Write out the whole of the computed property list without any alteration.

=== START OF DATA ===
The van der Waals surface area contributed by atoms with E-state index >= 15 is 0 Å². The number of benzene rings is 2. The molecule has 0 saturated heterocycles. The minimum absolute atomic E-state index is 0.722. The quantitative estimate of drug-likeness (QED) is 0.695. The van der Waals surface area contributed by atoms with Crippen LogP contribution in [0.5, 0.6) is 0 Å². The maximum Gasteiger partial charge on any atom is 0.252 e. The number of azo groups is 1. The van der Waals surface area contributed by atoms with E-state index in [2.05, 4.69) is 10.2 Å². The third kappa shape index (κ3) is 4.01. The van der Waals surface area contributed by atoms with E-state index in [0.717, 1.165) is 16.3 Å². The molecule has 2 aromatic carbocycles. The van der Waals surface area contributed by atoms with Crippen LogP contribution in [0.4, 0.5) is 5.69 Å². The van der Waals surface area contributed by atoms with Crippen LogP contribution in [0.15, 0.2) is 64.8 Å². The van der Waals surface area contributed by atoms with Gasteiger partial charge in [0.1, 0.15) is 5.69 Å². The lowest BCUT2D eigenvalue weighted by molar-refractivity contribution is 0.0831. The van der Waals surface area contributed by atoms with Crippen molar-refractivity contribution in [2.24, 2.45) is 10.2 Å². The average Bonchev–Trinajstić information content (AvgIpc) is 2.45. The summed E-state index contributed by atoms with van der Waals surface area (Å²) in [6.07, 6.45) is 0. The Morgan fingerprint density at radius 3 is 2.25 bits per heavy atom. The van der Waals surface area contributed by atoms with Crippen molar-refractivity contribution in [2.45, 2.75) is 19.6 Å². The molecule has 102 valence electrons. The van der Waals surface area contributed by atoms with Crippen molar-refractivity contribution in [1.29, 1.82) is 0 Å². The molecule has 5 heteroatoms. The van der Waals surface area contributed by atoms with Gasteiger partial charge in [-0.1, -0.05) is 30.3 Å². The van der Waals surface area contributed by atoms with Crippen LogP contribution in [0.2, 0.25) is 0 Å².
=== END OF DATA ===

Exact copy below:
The van der Waals surface area contributed by atoms with E-state index >= 15 is 0 Å². The number of benzene rings is 2. The molecule has 0 saturated heterocycles. The minimum absolute atomic E-state index is 0.722. The quantitative estimate of drug-likeness (QED) is 0.695. The van der Waals surface area contributed by atoms with Crippen LogP contribution in [0.5, 0.6) is 0 Å². The maximum Gasteiger partial charge on any atom is 0.252 e. The number of azo groups is 1. The van der Waals surface area contributed by atoms with E-state index in [2.05, 4.69) is 10.2 Å². The third kappa shape index (κ3) is 4.01. The van der Waals surface area contributed by atoms with E-state index in [0.717, 1.165) is 16.3 Å². The molecule has 2 aromatic carbocycles. The van der Waals surface area contributed by atoms with Crippen LogP contribution in [0.4, 0.5) is 5.69 Å². The van der Waals surface area contributed by atoms with Crippen LogP contribution in [0.15, 0.2) is 64.8 Å². The van der Waals surface area contributed by atoms with Gasteiger partial charge in [0.1, 0.15) is 5.69 Å². The lowest BCUT2D eigenvalue weighted by molar-refractivity contribution is 0.0831. The van der Waals surface area contributed by atoms with Crippen molar-refractivity contribution in [2.24, 2.45) is 10.2 Å². The average Bonchev–Trinajstić information content (AvgIpc) is 2.45. The summed E-state index contributed by atoms with van der Waals surface area (Å²) in [6.07, 6.45) is 0. The Morgan fingerprint density at radius 3 is 2.25 bits per heavy atom. The van der Waals surface area contributed by atoms with Crippen molar-refractivity contribution in [2.45, 2.75) is 19.6 Å². The molecule has 102 valence electrons. The van der Waals surface area contributed by atoms with Crippen molar-refractivity contribution in [1.29, 1.82) is 0 Å². The molecule has 5 heteroatoms. The van der Waals surface area contributed by atoms with Gasteiger partial charge in [-0.1, -0.05) is 30.3 Å². The van der Waals surface area contributed by atoms with Crippen LogP contribution in [0.2, 0.25) is 0 Å².